Create scientific plots using gnuplot

April 27th, 2010 | 12 Comments

In this tutorial you will create your first gnuplot figure. Therefore open a text file in your preferred text editor, or directly download the code for this tutorial.
Firstly we have to tell gnuplot the output terminal we want to use. The most common are png, svg, postscript or LaTeX output, but first we will start with the output just on the screen using the wxWidgets toolkit. Therefore we have to write this line of code:

set terminal wxt size 350,262 enhanced font 'Verdana,10' persist

After that we will specify the style of the output, because the default gnuplot output is ugly in many ways.

# Line width of the axes
set border linewidth 1.5
# Line styles
set style line 1 linecolor rgb '#0060ad' linetype 1 linewidth 2
set style line 2 linecolor rgb '#dd181f' linetype 1 linewidth 2

You can see, a comment starts with a #. We use the set command and specify the border line width and two line styles with the number 1 and 2. For them we specified a colour, the line type where 1 is a normal line and also the line width.

In our first graph we want to plot a sinusoid and a cosinus. Therefore we specify our functions and plot them:

a = 0.9
f(x) = a * sin(x)
g(x) = a * cos(x)
# Plot
plot f(x) title 'sin(x)' with lines linestyle 1, \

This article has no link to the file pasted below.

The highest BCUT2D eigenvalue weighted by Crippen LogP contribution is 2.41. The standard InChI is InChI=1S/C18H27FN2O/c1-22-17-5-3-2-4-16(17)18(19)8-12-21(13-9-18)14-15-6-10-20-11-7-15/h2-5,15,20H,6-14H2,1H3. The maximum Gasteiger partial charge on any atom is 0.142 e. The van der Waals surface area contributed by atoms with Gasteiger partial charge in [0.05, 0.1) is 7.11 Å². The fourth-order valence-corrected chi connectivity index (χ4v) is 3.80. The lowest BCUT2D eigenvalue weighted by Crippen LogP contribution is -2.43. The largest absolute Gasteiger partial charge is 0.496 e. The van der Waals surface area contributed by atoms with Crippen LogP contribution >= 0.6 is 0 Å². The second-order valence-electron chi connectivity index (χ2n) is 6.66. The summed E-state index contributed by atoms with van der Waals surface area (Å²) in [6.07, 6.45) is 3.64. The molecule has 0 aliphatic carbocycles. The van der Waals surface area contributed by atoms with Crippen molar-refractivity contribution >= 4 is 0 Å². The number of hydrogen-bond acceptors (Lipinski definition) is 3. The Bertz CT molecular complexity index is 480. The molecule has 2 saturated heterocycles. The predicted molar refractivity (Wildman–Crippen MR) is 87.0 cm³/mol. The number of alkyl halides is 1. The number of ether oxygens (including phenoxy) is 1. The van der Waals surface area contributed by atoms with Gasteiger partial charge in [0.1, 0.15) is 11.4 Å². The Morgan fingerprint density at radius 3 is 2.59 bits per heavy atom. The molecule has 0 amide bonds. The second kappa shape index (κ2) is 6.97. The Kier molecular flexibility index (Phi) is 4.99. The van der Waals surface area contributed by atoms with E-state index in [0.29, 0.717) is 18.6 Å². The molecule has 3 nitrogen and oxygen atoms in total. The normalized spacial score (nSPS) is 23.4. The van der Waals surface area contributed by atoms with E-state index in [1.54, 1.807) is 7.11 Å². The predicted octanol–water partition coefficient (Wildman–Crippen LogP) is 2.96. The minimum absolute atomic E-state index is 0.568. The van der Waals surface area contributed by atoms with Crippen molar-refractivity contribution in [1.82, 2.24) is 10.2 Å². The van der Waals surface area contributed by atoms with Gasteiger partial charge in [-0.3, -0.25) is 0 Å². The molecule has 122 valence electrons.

g(x) notitle with lines linestyle 2

As you can see, the definitions of functions in gnuplot are straight forward. We want to plot more than one function that’s why we have to divide the two commands with a comma. The backslash tells gnuplot that we have a line break at this position.

Now we save our file as introduction.gnu and execute it by running the following command in BASH under Linux.

$ gnuplot introduction.gnu

Under Windows you can start gnuplot with the wgnuplot.exe file and then plot the introduction file by the following command.

gnuplot> load 'path_to_your_file/introduction.gnu'

This should produce in both cases a graph as shown in Fig. 1.

Ugly sinusoid

Fig. 1 Our first ugly result (code to produce this figure)

As you can see, we have to tune it a little bit to get a nice graph. Therefore put the following code in front of the function’s definitions (in front of the plot command is sufficient, but I prefer to have the function’s definitions near the plot command).

# Legend
set key at 6.1,1.3
# Axes label
set xlabel 'x'
set ylabel 'y'
# Axes ranges
set xrange [-2*pi:2*pi]
set yrange [-1.5:1.5]
# Axes tics
set xtics ('-2π' -2*pi, '-π' -pi, 0, 'π' pi, '2π' 2*pi)
set ytics 1
set tics scale 0.75

At first we set the legend to a specific position, put labels on the axes and set the ranges of the axes. After that, we specify the positions of the xtics and set strings (note that we can directly use utf-8 strings here) to the given positions. For the ytics we tell gnuplot to make a tic every multiple of 1. Also, we scale the length of the tics, because the default length is a bit too long. Now we can save the file, run the above command again and hopefully get the following figure.


Fig. 2 Our first very nice result (code to produce this figure)

As you have seen in this short tutorial, plotting a function with gnuplot is easy, you only have to tweak a little bit on the appearances of the figure.

Now you can have a look at how to plot data from a data file or how to use other outputs for the figures (png, svg, latex) than your screen.

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